The Isle of Man and its People
Though modern communications with the Mainland are usually via Liverpool, 70 miles away, there are only 21 miles of water that separate the Point of Ayr from the Mull of Galloway, and 16 from Burrow Head. The town of Kirkcudbright is only 24 miles distant, and Whitehaven 28. Strangford Lough in Ireland is 27 miles from Peel. So even when ships were relatively primitive, communications were always possible, and when neighbouring parts of England, Scotland or Ireland were the theatres of political or military activity, the Isle of Man was likely to be involved.
The Island is some 30 miles long and 11 wide. It consists of some 140,000 acres, of which about one fifth are mountain and moor. A chain of mountains, reaching 2,000 feet at their highest, runs from south of Ramsey in the north-east to the south-western tip. This backbone is broken by a central cross-valley with Douglas at the east, and Peel at the western end, once a strait dividing the two islands. Today the Manx regard the valley as distinguishing Northside from Southside. but historically it was the mountain chain that separated what was called South from North, a fact to be born in mind by historians, when old South might mean modern East, and old North, West.
There are 17 parishes in the Island, rather more extensive than the English ecclesiastical parish, and they have a political and civic origin. They are grouped into 6 Sheadings, and boundaries run from the mountain crests down to the sea. These ancient divisions give each parish access both to the mountain resources of peat and grazing and to the wrack and fish of the seas. Only one parish, Marown, has no coast, and Bride, Jurby and Andreas, the parishes of the northern alluvial plain, do not touch the highlands. Marown was probably once linked with Santon, and the northern parishes contain `curragh`, i.e., bog, with its own peat deposits.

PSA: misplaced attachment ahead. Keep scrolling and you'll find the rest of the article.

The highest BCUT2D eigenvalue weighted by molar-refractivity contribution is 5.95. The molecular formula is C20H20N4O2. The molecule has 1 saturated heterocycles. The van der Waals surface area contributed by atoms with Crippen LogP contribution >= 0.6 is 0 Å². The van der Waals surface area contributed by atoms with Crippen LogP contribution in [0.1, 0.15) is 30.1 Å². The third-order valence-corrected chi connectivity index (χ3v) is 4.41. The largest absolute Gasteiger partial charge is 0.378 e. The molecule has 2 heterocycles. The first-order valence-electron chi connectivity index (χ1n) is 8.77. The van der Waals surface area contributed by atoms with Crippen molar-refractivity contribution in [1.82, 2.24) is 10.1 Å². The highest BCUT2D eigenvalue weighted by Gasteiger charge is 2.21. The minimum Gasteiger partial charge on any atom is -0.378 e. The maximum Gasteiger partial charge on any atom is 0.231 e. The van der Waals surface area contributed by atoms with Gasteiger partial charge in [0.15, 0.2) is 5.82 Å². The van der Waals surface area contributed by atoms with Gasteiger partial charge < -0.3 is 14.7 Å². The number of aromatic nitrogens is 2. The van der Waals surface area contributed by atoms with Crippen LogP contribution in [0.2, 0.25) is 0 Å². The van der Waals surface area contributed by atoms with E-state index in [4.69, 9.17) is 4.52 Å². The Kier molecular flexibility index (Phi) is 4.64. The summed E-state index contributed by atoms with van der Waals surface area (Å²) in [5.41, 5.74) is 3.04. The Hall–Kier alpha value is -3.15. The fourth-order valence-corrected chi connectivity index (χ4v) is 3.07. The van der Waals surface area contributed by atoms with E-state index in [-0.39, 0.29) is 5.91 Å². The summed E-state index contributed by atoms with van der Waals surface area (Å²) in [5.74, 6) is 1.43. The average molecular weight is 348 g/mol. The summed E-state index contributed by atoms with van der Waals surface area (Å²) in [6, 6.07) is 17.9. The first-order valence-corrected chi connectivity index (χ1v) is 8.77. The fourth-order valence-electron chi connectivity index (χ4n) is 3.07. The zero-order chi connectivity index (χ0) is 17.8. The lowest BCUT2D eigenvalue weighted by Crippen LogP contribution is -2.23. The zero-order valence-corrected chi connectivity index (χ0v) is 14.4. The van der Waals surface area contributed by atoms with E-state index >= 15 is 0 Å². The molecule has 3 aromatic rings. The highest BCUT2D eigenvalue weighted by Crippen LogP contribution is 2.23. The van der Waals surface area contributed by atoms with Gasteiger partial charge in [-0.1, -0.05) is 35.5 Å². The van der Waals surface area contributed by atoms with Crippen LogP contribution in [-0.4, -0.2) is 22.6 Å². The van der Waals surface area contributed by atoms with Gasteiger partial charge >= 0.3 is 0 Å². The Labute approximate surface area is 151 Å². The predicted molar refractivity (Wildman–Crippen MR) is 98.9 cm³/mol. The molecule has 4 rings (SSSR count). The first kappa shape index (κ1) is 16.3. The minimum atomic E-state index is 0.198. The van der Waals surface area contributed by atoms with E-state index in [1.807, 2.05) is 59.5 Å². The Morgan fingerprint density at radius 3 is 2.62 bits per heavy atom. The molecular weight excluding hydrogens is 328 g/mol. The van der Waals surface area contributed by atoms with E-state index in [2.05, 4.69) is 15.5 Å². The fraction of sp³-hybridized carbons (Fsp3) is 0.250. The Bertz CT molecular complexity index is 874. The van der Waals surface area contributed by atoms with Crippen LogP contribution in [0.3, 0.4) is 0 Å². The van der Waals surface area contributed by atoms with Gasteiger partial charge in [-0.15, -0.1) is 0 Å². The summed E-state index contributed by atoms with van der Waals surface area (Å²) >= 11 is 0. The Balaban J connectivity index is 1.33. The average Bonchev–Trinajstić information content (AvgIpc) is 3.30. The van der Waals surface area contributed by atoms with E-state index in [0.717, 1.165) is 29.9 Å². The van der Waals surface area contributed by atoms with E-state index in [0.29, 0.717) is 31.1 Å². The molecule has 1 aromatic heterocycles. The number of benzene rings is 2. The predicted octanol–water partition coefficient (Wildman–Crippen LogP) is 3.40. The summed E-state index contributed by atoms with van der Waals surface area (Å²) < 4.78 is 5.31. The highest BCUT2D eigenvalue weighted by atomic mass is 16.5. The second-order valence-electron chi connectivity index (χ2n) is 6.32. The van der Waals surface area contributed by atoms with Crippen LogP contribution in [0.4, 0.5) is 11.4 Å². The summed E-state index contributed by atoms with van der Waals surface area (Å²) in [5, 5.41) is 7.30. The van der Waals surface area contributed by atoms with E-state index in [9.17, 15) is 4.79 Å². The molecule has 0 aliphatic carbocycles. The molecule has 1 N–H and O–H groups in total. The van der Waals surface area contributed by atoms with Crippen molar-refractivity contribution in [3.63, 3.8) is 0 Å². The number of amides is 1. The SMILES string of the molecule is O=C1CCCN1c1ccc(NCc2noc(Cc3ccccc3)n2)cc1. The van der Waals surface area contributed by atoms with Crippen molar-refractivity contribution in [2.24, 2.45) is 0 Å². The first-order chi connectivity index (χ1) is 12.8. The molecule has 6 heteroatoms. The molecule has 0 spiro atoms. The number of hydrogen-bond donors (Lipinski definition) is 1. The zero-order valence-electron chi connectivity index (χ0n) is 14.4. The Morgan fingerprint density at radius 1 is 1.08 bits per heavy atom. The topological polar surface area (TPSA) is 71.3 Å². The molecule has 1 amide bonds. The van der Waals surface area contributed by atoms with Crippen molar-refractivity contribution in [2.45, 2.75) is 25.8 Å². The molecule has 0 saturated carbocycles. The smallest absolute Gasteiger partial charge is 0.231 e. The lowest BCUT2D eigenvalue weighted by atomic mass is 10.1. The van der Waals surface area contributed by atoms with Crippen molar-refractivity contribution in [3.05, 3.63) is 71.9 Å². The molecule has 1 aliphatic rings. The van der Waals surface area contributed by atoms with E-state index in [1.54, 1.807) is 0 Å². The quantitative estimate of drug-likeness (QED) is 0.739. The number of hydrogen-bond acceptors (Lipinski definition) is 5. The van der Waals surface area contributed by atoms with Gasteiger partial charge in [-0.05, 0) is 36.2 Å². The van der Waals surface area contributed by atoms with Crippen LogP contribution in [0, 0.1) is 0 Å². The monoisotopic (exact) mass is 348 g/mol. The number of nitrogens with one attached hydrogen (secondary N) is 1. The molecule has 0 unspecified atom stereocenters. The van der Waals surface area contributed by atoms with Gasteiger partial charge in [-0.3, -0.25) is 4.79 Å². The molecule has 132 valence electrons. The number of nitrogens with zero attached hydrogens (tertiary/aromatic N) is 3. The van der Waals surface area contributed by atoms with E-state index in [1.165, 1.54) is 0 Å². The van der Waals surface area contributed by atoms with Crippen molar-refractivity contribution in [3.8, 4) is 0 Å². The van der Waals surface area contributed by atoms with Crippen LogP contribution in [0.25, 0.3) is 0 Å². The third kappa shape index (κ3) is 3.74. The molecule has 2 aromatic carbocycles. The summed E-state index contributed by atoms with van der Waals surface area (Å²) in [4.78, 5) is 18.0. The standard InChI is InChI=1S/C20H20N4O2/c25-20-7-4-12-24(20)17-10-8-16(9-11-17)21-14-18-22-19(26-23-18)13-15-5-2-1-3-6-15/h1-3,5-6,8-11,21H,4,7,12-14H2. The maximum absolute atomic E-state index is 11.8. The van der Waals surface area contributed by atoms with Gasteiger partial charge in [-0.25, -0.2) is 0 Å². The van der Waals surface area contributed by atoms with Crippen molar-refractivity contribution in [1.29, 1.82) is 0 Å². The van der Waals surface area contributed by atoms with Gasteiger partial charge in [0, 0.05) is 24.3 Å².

The climate has been called mild and genial. The mean annual summer temperature is about 50 degrees Fahrenheit, the mean winter one only some 8 degrees lower, and so is one of the most equable climates in Europe, and some of the physical and psychological characteristics of the Manx may reflect this. A 17th century description of the land reads:
'The soil in the north parts is very healthy, sandy and gravely, and the north-east has a large part of meadow, called Curraghs, which was formerly under water, but is now drained and well-improved; but in the South there are good meadows and pastures . . .
'All parts will produce store of wheat, barley, rye and oats of late since they have learned the art of liming their lands, and manuring them with sea-weeds; and some places have plenty or honey, flax and hemp, and export yearly some fish-oil . . .
'They have cattle of all sorts; but their meat and horses are small and poor. Their sheep thrive well, are fat and well-tasted; and their wool is very good, especially that which they call Laughton wool, which when carefully dressed makes a cloth near a hare colour, which is one of the greatest natural rarities of the country . . .
'They have plenty of goats and hogs of the ordinary sort, besides a small kind which live wild on the mountains, called purs, which are admirable meat; and some red deer on the mountains, but they belong to the Lord of the Isle, the Earl of Derby. They have no wood on the Isle, nor is there a tree to be seen, though in former times there was plenty, and timber is to be found in their bogs. They have not yet discovered any sea-coal for firing in their soil, yet they have plenty imported. The poorer sort make use of gorse, heath, ling and broom, and a coarse sort of turf or peat in digging'.
A century later another visitor put it :
'The place itself may be called properly enough a rocky mountain; little space being left either for Arable or Pasture, and nothing of Wood or Forest in the whole Island. You may ride many miles and see nothing but a Thorn Tree, which is either fenced round, or some other precaution taken, that so great a rarity may receive no Prejudice. Hedges they have none, but what are made of clay; but they have a great quantity of Fern and Goss that serves them to bake their bread instead of wood . . . Yet notwithstanding the present scarcity of timber, the natives tell you it was once a very wooded country . . . but this is supposed to be before the Flood . . the Flow of waters might on leaving it, have thrown up the Earth in such mountains and buried the Trees beneath their monstrous Weight . . .'
Facts are that in 1629 Whipping was the enacted penalty for breaking trees or quick-sets, a penalty which later became to plant 5 trees for every one hurt for the first offence, and 10 for a second. The third meant prison. The preciousness of timber is often revealed in the records of sales annexed to Wills in the inventories of 18th century deceaseds` effects. Far instance at the Kella farm, Lezayre, in 1770 a spinning-wheel sold for 4/6d., while a `piece of Cedar` brought in 13/6d.
In such an environment how did the Manx of the last three centuries live? Again let us hear our 18th century Waldron in 1731 :